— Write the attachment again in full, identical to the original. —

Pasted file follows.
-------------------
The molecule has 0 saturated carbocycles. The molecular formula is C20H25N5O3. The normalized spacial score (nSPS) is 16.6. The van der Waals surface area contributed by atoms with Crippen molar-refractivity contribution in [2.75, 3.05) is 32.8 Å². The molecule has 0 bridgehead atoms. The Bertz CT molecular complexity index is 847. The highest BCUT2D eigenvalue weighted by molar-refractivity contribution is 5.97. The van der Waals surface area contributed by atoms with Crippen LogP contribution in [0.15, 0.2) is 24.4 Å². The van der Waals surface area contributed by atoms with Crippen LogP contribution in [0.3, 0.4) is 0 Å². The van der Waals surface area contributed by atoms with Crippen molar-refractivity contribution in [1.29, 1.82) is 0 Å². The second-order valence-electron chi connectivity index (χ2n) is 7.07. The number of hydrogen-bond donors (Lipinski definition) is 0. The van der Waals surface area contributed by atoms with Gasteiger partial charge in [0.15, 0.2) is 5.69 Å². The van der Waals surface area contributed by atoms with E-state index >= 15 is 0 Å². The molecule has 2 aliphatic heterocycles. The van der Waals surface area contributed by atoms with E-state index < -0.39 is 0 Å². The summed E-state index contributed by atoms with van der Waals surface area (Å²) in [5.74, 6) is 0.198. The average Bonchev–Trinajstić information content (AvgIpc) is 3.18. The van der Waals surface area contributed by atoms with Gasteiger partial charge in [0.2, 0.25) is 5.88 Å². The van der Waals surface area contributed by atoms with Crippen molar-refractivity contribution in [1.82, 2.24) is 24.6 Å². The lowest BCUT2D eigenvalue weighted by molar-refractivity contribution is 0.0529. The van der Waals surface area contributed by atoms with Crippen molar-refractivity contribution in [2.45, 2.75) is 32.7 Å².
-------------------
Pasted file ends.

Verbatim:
The molecule has 0 saturated carbocycles. The molecular formula is C20H25N5O3. The normalized spacial score (nSPS) is 16.6. The van der Waals surface area contributed by atoms with Crippen molar-refractivity contribution in [2.75, 3.05) is 32.8 Å². The molecule has 0 bridgehead atoms. The Bertz CT molecular complexity index is 847. The highest BCUT2D eigenvalue weighted by molar-refractivity contribution is 5.97. The van der Waals surface area contributed by atoms with Crippen LogP contribution in [0.15, 0.2) is 24.4 Å². The van der Waals surface area contributed by atoms with Crippen LogP contribution in [0.3, 0.4) is 0 Å². The van der Waals surface area contributed by atoms with Crippen molar-refractivity contribution in [1.29, 1.82) is 0 Å². The second-order valence-electron chi connectivity index (χ2n) is 7.07. The number of hydrogen-bond donors (Lipinski definition) is 0. The van der Waals surface area contributed by atoms with Gasteiger partial charge in [0.15, 0.2) is 5.69 Å². The van der Waals surface area contributed by atoms with E-state index >= 15 is 0 Å². The molecule has 2 aliphatic heterocycles. The van der Waals surface area contributed by atoms with E-state index < -0.39 is 0 Å². The summed E-state index contributed by atoms with van der Waals surface area (Å²) in [5.74, 6) is 0.198. The average Bonchev–Trinajstić information content (AvgIpc) is 3.18. The van der Waals surface area contributed by atoms with Gasteiger partial charge in [0.2, 0.25) is 5.88 Å². The van der Waals surface area contributed by atoms with Crippen molar-refractivity contribution in [1.82, 2.24) is 24.6 Å². The lowest BCUT2D eigenvalue weighted by molar-refractivity contribution is 0.0529. The van der Waals surface area contributed by atoms with Crippen molar-refractivity contribution in [2.45, 2.75) is 32.7 Å².